The Rosendale natural cement industry can claim many connections
with important 19th Century personalities. Hugh White, in whose
honor the Rosendale hamlet of Whiteport is named, was one of these
leaders. Canvass White, Hugh White’s older brother, discovered
a type of limestone suitable for the manufacturing of a hydraulic
cement while working on the construction of the Erie Canal. Canvass
obtained a patent in 1820 for his “Water Lime Cement”.
After the completion of the Erie Canal, Canvass White continued
as an engineer in the construction of many other canal projects.
It is said that Henry Clay, when asked to recommend an engineer
for the Chesapeake and Ohio Canal, said “Get Canvass White;
no man more competent, no man more capable. And while your faith
in his ability and fidelity increases, your friendship will grow
White's Rosendale Cement, The
Century House Historical Society
For nearly a century, miners in the Rosendale area persistently
quarried rocks suitable for the production of natural cement.
So proficient was their pursuit of these rocks that the long-abandoned
remains of their efforts are ubiquitous in the region’s
dark and overgrown corners. Despite the dangers and arduous labor
of cement mining, the abundance and quality of the area’s
raw materials sparked an explosion of local industry, elevating
the Rosendale Consolidated Cement Companies to one of the foremost
cement producers in North America. Indeed, the Rosendale area
owes much of its very existence to this economic boom, but why
did it happen here? Why are the “cement rocks” so
plentiful along the banks of the Rondout Creek and in the rolling
hills of the Helderberg Plateau?...
...These ‘cement rocks’ are actually a type of sedimentary
rock called Dolostone. This hard, gray rock was traditionally
referred to as waterlime by miners and was used exclusively in
the production of natural cement. During construction of the Deleware
& Hudson Canal, engineers discovered amounts of dolostone
on the property of A. J. Snyder. It was this discovery that initially
attracted the attention of entrepreneurs in the mid 1820s.
Like most other sedimentary rocks, dolostone slowly accumulates
in thick piles of flat, laterally extensive layers of sediment.
Layers of sediment that will eventually become dolostone are deposited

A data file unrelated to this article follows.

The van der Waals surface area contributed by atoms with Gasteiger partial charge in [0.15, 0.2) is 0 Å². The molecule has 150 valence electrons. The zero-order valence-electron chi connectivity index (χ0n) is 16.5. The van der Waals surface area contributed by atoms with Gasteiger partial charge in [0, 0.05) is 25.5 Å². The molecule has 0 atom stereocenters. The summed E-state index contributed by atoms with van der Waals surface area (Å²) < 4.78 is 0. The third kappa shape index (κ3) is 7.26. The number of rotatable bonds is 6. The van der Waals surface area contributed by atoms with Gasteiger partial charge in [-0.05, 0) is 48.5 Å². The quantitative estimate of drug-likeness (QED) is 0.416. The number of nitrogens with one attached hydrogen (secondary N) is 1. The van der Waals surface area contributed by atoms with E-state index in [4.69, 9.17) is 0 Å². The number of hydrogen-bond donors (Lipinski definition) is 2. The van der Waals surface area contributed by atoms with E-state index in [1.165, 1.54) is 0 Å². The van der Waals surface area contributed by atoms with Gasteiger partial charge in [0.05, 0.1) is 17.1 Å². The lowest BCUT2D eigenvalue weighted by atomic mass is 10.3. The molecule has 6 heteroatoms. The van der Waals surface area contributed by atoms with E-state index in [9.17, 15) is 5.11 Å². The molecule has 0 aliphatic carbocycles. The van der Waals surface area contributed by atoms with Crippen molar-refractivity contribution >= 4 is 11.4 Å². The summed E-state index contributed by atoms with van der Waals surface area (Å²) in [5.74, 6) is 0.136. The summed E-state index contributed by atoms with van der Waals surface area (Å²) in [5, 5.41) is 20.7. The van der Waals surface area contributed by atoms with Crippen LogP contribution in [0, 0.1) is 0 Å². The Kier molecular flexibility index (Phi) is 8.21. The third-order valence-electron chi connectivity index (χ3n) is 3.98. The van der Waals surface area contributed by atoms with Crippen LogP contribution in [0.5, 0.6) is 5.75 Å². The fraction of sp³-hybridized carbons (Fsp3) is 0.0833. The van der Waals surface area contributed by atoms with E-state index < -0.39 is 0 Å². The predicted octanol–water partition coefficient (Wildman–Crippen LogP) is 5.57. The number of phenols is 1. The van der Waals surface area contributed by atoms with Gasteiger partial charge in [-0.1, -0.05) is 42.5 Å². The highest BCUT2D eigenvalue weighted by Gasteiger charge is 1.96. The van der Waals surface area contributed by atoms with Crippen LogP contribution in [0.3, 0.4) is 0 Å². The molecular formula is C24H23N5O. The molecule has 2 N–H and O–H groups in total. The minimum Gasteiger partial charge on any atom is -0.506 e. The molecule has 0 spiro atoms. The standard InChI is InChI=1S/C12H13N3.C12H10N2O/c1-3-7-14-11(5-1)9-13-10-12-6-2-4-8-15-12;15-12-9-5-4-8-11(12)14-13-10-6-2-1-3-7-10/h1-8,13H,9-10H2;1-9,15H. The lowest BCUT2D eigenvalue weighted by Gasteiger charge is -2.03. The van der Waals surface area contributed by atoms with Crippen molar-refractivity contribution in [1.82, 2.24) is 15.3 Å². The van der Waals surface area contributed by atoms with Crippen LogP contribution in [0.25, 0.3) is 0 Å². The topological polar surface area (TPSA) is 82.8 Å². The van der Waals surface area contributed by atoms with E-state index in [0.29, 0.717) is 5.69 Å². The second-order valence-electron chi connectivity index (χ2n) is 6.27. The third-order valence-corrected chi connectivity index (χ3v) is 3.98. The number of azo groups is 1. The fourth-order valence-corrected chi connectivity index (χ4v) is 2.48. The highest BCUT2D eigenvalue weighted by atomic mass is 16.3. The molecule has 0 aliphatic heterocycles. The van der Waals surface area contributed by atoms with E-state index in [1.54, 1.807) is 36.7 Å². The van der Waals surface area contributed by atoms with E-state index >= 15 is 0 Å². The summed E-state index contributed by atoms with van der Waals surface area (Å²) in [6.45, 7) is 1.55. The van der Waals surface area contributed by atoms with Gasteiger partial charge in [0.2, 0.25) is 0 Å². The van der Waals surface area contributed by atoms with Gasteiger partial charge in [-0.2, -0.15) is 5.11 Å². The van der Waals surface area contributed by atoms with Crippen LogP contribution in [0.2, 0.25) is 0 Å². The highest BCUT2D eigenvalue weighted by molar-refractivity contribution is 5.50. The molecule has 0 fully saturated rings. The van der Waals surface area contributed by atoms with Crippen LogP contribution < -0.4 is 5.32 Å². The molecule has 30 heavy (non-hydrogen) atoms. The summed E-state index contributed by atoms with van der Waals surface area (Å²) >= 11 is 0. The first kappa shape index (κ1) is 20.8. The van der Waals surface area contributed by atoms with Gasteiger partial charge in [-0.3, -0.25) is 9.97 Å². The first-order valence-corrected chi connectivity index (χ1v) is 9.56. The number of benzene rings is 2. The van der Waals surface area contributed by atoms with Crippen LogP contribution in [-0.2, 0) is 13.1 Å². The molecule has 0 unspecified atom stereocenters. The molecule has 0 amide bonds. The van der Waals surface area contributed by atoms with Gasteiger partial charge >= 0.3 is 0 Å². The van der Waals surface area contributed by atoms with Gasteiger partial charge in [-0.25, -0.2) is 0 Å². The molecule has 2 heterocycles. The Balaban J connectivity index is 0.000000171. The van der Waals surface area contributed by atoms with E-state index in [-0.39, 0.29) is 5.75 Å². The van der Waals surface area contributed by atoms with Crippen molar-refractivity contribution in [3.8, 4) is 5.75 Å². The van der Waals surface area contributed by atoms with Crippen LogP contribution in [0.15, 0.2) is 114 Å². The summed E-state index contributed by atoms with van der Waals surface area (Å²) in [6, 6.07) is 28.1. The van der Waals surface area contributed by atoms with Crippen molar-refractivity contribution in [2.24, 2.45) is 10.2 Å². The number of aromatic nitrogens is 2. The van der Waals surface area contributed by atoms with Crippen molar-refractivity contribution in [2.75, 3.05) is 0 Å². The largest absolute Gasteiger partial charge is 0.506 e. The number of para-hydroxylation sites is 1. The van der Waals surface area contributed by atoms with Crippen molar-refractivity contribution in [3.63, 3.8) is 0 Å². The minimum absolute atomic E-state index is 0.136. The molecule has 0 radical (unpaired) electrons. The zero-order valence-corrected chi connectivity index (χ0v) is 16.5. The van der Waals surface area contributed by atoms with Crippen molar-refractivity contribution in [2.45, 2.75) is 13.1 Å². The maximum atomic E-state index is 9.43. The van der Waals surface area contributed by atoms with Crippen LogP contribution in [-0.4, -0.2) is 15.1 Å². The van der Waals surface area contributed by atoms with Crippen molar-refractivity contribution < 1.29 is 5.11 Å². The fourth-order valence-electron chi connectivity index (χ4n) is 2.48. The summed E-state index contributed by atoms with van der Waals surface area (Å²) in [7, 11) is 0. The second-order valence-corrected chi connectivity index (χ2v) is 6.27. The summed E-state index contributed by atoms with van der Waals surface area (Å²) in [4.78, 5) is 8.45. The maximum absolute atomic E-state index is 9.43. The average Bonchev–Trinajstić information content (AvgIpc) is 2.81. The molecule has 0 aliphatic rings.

in the warm, clear, near-shore waters of shallow oceans. The accumulating
sediment often buried the shells of organisms living on the sea
floor, leading to their preservation as fossils. Fossiliferous
dolostone isn’t the only sedimentary rock near Rosendale.
Other sedimentary rocks in the area include conglomerate, sandstone,
limestone, and shale.All of the sedimentary rocks the vicinity
of Rosendale were originally flat, deposited in the sun-drenched,
coastal environments of a sea that once extended off to the southwest.
However, when examining the rock formations near Rosendale today,
we see layers that are twisted, buckled, and fractured into complex
jumbles resembling a rumpled rug. These contorted and broken rocks
record the effects of immense geologic forces generated during
the collision of entire continents.
Mountains belts are born from such collisions. When continents
grind together, originally flat-lying rock layers are faulted,
folded, and uplifted thousands of feet into imposing ranges spanning
thousands of miles. Such is the case near Rosendale, where a series
of ancient collisions between North America and the landmasses
of Europe and Africa deformed originally flat-lying sedimentary
rocks into the rock formations we see today.
The faulted and folded rocks exposed throughout the Shawangunk
Mountains, the Rondout-Esopus and Wallkill River Valleys, and
the Helderberg Plateau are all part of the sinuous Appalachian
Mountain Range that stretches from Nova Scotia to Alabama. It
is important to recognize that the Appalachian Mountains as we
see them today are merely deeply eroded remnants of a once grand
mountain range. At their prime, the Appalachian Mountains would
easily match the height and extent of the great Himalayan Mountains
Burmeister, Kurtis C. Mines
of the Rosendale natural cement region: windows into ancient
mountains for a graduate student from the Midwestern plains.
(Article submitted for publication in "Natural News,"
the newsletter of the Century House Historical Society, January